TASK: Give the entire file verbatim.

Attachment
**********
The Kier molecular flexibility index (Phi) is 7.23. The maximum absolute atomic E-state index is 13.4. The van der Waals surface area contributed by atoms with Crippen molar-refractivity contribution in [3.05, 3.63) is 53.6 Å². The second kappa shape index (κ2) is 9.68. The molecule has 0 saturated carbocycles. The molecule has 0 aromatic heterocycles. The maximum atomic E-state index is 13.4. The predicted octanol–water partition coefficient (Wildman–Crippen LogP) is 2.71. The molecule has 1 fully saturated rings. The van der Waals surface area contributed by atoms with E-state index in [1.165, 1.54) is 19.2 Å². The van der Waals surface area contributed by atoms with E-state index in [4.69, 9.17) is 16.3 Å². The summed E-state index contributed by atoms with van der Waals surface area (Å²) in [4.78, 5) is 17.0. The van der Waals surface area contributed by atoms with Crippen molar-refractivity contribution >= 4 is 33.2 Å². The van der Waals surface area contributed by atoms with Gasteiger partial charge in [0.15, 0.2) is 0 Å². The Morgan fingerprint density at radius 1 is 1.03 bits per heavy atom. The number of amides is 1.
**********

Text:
The Kier molecular flexibility index (Phi) is 7.23. The maximum absolute atomic E-state index is 13.4. The van der Waals surface area contributed by atoms with Crippen molar-refractivity contribution in [3.05, 3.63) is 53.6 Å². The second kappa shape index (κ2) is 9.68. The molecule has 0 saturated carbocycles. The molecule has 0 aromatic heterocycles. The maximum atomic E-state index is 13.4. The predicted octanol–water partition coefficient (Wildman–Crippen LogP) is 2.71. The molecule has 1 fully saturated rings. The van der Waals surface area contributed by atoms with E-state index in [1.165, 1.54) is 19.2 Å². The van der Waals surface area contributed by atoms with E-state index in [4.69, 9.17) is 16.3 Å². The summed E-state index contributed by atoms with van der Waals surface area (Å²) in [4.78, 5) is 17.0. The van der Waals surface area contributed by atoms with Crippen molar-refractivity contribution >= 4 is 33.2 Å². The van der Waals surface area contributed by atoms with Gasteiger partial charge in [0.15, 0.2) is 0 Å². The Morgan fingerprint density at radius 1 is 1.03 bits per heavy atom. The number of amides is 1.